Watchdog slams government delays over key social care reforms

Nurse leaders have warned about a “catastrophic failure” to invest in adult social care, after the public spending watchdog revealed government delays and scaling back on reforms promised for the sector.

The National Audit Office (NAO) has warned that, two-years into its 10-year plan to overhaul adult social care, the government has delayed major workforce reforms.

“If government is to successfully reform adult social care, it will need to manage some significant risks”

Gareth Davies

These delays included plans to develop training opportunities and support the wellbeing of staff, noted the NAO in a report looking at reforming adult social care in England, which was published today.

The NAO report warned that workforce shortages and growing waiting lists were making it harder to deliver on key promises for adult social care.

In September 2021, the Department of Health and Social Care (DHSC) committed £5.4bn funding for adult social care over three years, from 2022-23 and 2024-25. Of this, 1.7bn was for system reforms.

The government went on to publish its People at the Heart of Care white paper in December 2021, which set out a 10-year vision for adult social care and provided more detail on how the money would be spent.

But the NAO report noted that, during 2022, rising inflation and concerns over delayed discharge had forced DHSC to reprioritise and focus on easing immediate pressures and stabilising the sector.

It revealed that, after finalising its budgets, the DHSC had reallocated over a billion pounds of its initial £1.7bn to other care priorities.

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The report noted that now, only £729m may be spent between 2022 and 2025 on reforming the adult social care system – representing a 58% fall in the budget.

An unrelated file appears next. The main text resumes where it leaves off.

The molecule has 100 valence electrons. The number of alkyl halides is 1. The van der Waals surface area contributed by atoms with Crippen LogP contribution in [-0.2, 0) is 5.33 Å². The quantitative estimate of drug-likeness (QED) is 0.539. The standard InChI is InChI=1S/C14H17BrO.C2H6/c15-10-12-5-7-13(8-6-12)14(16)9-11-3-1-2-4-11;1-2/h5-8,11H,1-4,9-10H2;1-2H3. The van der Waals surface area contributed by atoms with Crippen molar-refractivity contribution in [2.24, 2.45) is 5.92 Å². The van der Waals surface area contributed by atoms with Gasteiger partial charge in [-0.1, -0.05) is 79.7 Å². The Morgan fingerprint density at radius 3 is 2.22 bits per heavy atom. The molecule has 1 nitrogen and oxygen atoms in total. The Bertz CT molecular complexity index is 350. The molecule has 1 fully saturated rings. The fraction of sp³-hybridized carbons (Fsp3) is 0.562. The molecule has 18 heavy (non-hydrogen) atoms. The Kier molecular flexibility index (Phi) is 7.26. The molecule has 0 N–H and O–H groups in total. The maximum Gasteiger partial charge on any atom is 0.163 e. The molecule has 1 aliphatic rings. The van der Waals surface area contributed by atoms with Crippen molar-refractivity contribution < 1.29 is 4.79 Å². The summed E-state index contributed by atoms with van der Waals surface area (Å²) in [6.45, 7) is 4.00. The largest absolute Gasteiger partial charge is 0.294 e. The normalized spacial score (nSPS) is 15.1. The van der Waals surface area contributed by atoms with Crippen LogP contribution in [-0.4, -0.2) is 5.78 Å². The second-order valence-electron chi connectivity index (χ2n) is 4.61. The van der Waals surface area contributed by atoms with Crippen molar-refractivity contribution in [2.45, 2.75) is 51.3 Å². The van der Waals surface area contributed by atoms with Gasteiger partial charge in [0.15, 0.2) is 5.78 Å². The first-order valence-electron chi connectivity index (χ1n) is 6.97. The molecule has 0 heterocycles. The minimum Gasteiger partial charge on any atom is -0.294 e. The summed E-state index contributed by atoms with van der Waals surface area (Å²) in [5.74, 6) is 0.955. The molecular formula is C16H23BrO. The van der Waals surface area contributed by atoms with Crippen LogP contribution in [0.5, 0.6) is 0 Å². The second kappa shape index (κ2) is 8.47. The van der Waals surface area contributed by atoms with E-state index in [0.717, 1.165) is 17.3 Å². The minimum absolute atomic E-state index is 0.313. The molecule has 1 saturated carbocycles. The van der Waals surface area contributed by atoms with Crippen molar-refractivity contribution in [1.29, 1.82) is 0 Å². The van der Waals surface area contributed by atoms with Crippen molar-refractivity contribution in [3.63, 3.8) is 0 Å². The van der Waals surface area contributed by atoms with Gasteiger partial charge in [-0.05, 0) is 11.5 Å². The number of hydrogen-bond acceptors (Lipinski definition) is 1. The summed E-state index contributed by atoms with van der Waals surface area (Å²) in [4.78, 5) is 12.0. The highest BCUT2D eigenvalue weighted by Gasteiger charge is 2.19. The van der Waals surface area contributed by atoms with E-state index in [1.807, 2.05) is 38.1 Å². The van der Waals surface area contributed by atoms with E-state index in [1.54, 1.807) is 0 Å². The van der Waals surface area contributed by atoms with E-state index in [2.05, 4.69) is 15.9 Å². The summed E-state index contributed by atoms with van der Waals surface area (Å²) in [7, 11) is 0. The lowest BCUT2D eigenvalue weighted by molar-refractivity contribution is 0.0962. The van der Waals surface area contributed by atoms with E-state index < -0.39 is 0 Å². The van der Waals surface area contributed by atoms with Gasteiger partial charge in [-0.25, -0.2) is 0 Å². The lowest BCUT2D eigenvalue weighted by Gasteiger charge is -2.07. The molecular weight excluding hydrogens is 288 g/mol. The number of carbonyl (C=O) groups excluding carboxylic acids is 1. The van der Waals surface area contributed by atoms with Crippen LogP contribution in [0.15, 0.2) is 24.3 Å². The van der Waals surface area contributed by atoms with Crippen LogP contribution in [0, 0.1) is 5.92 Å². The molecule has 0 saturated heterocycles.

The NAO analysis follows a DHSC announcement earlier this year, which revealed the government had halved the allocations for workforce reforms set out in the white paper, down from £500m to £250m.

This money was originally supposed to go towards initiatives around training, qualifications and the wellbeing of social care staff, including social care nurses.

The NAO warned that, since the publication of the white paper and revisions made to it in the Autumn Statement 2022, the DHSC had “made less progress than it expected on system reform” of social care.

In addition, it said that the DHSC had failed to establish a programme to ensure that it could measure its progress, and see whether it was on track to deliver objectives.

The report found only two out of eight promised workforce projects had been delivered – supporting international recruitment and adult social care volunteering. The remaining six were in development.

The report comes as figures suggest there are currently 152,000 vacancies in the adult social care sector in England.

Meanwhile, the NAO said the government had delayed the delivery of its most expensive reform – to fund enhanced training and development of the workforce through care providers – because it had not yet been able to set up a system to administer payments to providers.

It noted that the DHSC had also not made any policy commitments about the number of people who may be supported by this additional funding, which is now expected to be launched in spring 2024.

Additionally, the development of the care workforce pathway, which includes a new career structure for the sector, has been delayed, according to the report.

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The NAO also warned that the government did not have a long-term funded plan for transforming adult social care.